By Helena Kilburn
Sewanee has taken many steps over the years to become a more sustainable campus. The idea of being environmentally friendly is a part of the University’s integral image. Many of these steps have involved little changes, such as recycling bins in all the dorms or a reduction in the use of electricity, but there are still minor yet impactful changes that could be made in order to harbor a more eco-friendly campus.
One such change currently being discussed is the transition from paper towels in campus bathrooms to hand dryers. The possibilities of these retrofits have been a topic of conversation at recent Facilities Management staff meetings.
The University has not cemented what the costs of this change would involve, and there are many other factors to consider. These factors include types of restrooms, such as common, shared, public, and private. Other factors include foot traffic of the proposed location, limited electrical power, and how long the building has been on campus.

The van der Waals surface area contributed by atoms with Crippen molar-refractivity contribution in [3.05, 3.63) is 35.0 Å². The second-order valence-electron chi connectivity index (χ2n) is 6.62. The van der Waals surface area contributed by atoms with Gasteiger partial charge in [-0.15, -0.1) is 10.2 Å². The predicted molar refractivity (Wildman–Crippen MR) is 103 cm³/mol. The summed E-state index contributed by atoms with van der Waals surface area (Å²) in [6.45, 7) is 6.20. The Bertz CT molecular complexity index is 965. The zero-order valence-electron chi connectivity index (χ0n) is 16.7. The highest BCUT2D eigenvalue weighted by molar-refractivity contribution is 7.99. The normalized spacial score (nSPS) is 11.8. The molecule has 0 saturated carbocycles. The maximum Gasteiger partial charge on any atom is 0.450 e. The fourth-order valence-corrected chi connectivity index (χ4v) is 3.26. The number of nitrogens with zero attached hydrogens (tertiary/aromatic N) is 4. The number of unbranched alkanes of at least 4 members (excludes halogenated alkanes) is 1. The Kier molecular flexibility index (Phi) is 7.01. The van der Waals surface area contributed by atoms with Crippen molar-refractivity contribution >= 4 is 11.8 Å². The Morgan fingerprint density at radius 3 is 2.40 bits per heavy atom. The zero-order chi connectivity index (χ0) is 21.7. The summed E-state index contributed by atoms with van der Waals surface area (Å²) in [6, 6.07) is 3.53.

According to Rachel Petropoulos, an energy specialist for the University, “The cost and ease of adding the electrical infrastructure to existing locations is an obstacle, as is the timing of when restrooms are slated for future renovations.”
New construction and remodeling has led to a variety of towel dispensers, hand dryers, or both. These new locations include Smith Hall, the Georgia and Mississippi Avenue townhouses, the Social Lodge, Ayres Hall, and the Sewanee Inn. This inconsistency of drying method shows that the school is considering the shift but has not fully committed to it as of yet.
In addition to this switch being environmentally friendly, the University’s plumbers have passed along the information that this switch could help avoid plumbing issues by reducing the number of paper towels flushed into the pipes.
Petropoulos stated that this “is a topic that needs to be more fully explored of the best locations for retrofits, if/when funding would become available or renovation takes place. And for us to have consistency in our application.”
These are small examples of the school becoming more sustainable. The students, faculty, and staff will have to stay tuned to see if and how these and similar changes progress.